Wednesday, August 02, 2006

Land for 1,010 families!

So there is going to be land for 1,010 landless families! Here’s how it came about (from what I can currently piece together):

The new Chief Minister Karunanidhi made a campaign promise of “two acres and a television set” for every landless family. Now where he is to get the television sets is anyone’s guess (and, in some areas, electricity is still intermittent – my fan at Gandhigram is still going on and off every few hours). There are government-owned wastelands in certain areas of the state, but certainly in the rich rice-growing areas in which LAFTI works close to the coast.

But, at any rate, the state government approached Krishnammal about taking over privately owned lands for the landless. They asked LAFTI to negotiate with landlords for the lowest possible price (knowing full well that if they did it themselves, the price would be inflated, and likely that there would be a huge amount of corruption in the bargain.)

Many of the wealthy landlords would prefer to make their assets more liquid. The reality is that globalization has hit them with a vengeance as well. Inputs for irrigation, diesel fuel for the tractors, etc. have skyrocketed, while the price of agricultural commodities has taken a hit, and many of them would prefer to be in California if they could somehow manage it.

Krishnammal has a relationship with the landlords extending back almost 40 years, if only as opponents in a long struggle. In one area – Kilvenmani – these are the same landlords guilty of having killed dozens of women and children. So in some sense, selling land to her is act of expiation. “They’ve taken to calling me a Mother Theresa,” Krishnammal says with a smile indicating that she doesn’t care what she is called as long as their land.

To make a long story short, land that would should have cost 50,000-55,000 rupees ($1,100- $1,300) an acre is being purchased for 33,000 rupees ($800 or so.) Half the funds are being supplied as grant by the government, the other half to be paid for with low-interest loans set aside for the “scheduled castes” (Dalits – “untouchables”.)

Ah, but it is not so simple as that. It never is. Having identified 1,010 landless families who have worked this same land for scores of generations, there is the problem of making it all legal. The government requires an “income certificate” certifying the families are landless laborers, a “native certificate” signed by a village office attesting that the family lives where they do, a “caste certificate” signifying the same. There needs to be affixed two maps: a landowner’s map, marking the borders of the land (which, unfortunately, is measured in hectares), and a village map, assigning the land in acres, one acre per family. All must have the appropriate government stamps and codicils attached.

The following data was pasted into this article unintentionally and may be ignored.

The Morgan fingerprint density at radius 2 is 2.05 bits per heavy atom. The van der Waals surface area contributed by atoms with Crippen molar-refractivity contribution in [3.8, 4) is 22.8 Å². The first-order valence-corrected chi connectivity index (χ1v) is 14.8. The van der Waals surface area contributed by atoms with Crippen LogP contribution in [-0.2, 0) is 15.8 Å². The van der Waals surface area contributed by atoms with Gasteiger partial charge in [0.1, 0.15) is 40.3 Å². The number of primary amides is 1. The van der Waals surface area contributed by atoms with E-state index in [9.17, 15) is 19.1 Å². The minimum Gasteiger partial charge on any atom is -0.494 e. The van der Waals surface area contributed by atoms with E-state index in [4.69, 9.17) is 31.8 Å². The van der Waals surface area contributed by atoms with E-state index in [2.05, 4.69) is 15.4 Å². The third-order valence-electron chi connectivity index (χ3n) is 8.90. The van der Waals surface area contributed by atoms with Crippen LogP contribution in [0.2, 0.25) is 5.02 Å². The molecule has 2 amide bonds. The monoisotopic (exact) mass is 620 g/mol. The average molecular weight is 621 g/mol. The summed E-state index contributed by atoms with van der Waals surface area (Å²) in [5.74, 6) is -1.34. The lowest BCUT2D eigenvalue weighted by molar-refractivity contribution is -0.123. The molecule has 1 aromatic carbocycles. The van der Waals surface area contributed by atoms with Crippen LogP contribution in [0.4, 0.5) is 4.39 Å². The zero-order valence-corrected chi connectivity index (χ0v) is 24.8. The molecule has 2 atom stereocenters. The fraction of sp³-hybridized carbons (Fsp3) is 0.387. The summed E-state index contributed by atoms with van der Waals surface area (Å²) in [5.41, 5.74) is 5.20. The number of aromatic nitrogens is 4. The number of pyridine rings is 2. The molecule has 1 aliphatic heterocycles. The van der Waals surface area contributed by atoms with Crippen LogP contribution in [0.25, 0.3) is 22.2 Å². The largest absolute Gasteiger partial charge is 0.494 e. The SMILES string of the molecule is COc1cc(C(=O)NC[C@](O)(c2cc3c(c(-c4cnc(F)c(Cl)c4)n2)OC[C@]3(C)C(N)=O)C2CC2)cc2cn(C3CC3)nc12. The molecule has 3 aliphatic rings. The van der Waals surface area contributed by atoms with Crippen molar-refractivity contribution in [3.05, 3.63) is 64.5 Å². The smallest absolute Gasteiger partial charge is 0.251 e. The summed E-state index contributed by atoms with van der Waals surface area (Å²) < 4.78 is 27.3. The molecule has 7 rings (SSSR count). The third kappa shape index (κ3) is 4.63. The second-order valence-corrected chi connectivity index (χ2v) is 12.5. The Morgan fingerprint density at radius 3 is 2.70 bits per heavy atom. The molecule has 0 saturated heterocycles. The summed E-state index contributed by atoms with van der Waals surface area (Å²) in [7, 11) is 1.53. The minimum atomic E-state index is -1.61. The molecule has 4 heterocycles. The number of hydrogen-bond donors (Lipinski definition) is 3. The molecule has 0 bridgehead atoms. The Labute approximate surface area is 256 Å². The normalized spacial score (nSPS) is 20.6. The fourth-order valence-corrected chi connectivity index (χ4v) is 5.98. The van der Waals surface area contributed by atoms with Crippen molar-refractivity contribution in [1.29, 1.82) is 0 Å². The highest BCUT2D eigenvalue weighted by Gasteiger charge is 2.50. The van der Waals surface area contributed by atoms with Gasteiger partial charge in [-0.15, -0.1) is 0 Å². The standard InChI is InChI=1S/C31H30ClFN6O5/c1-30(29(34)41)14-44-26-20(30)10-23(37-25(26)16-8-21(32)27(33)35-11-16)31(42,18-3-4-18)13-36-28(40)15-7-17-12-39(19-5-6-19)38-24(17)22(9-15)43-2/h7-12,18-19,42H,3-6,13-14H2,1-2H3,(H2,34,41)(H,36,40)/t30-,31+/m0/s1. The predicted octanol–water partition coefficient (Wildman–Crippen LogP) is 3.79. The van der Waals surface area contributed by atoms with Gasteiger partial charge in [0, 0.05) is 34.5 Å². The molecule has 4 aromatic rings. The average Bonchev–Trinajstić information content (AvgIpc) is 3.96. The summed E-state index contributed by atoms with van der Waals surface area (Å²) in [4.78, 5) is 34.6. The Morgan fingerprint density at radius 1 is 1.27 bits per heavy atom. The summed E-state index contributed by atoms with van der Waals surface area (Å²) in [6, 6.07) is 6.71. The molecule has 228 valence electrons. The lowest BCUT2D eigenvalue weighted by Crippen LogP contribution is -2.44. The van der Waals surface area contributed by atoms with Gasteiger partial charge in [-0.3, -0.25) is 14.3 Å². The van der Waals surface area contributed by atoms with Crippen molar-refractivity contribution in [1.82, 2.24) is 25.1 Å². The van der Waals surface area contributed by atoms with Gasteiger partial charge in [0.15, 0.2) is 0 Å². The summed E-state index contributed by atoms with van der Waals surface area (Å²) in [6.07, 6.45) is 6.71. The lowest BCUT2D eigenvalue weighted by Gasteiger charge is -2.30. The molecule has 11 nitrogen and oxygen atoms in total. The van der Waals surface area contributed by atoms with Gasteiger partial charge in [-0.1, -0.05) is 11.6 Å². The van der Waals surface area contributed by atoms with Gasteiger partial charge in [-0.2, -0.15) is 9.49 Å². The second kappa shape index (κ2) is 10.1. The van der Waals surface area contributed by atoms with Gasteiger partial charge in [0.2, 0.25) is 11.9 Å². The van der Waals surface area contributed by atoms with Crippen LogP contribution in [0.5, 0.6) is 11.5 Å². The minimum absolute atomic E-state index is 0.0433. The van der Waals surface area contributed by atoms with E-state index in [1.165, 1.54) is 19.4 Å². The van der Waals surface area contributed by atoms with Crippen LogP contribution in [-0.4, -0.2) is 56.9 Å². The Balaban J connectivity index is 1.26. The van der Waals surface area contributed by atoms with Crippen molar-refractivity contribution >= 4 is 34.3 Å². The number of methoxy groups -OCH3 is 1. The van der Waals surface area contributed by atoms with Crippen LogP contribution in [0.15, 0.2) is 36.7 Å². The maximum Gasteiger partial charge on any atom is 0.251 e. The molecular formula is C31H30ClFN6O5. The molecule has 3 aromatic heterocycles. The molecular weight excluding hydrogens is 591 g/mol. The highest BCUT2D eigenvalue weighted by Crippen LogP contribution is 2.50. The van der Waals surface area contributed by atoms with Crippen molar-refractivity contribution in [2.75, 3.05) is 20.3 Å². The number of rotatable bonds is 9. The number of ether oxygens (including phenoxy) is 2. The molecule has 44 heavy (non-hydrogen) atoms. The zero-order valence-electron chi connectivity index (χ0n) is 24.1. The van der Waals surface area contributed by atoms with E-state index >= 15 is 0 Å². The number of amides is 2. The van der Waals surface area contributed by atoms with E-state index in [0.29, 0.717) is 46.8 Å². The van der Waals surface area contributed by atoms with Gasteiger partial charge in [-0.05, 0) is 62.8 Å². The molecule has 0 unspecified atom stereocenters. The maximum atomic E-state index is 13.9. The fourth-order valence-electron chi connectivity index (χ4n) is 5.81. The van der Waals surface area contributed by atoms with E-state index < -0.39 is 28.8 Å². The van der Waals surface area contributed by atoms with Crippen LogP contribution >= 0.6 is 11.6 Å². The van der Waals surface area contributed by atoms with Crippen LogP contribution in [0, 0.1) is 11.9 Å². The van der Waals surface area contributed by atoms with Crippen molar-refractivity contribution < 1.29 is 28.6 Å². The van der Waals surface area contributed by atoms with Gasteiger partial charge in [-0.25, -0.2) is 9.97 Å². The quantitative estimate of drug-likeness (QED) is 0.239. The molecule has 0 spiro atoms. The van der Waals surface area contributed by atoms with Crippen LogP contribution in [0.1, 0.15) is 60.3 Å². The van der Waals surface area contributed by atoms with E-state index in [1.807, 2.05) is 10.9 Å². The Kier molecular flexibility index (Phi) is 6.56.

And this is the part foreigners don’t often see. LAFTI’s field staff (none of whom speak any English, and who rarely show up at the office) have been working non-stop to get all the agreements and paperwork in order in two weeks! They’ve hired four retired village officers to attest to all the certifications, prepared a binder for each of 1,010 parcels of land, each of which will be assigned in ownership to the woman of the family.

It is an extraordinary piece of work, and, they feel it is has to be, because they know all must be accomplished before the political winds blow in another direction (which could happen at any time.)

With a very few exceptions, LAFTI’s staff each earn 2,000 rupees a months (roughly $47). The total budget for staff is not much more than $30,000 U.S. per year, but they are extraordinarily stretched. While it has been relatively easier to attract funding for special projects from abroad over the years, funding for the day-to-day work of organizing in communities has been very difficult to come by. Hey, that’s much of the reason I’m here – to help figure it out. There is much work to do.

Meanwhile, Krishnammal says that following David Willis’ wedding tomorrow in Madurai, she is taking me on a whirlwind trip to Chennai; there are still papers to fill out, she could use a companion, and Sathya and Bhoomi are happier when she doesn’t travel alone. “I don’t see why that’s a problem,” she says, “I may not own a rupee, but if I need food, everyone knows me and will give; if I need clothes, there are always folks prepared to give me their old sarees, and I don’t need much more than that.” I nod, noting that I am wearing a dhoti purchased in 1981.

At any rate, looks like I’m headed out on an exciting adventure!


Blogger David Albert and Aliyah Shanti said...

Hey David

It worked! You can now use the email account we talked about. I will not download from that webmail and I will forward any emails you might want to see. I hope David and Mika like the wedding present.

9:43 AM, August 02, 2006  

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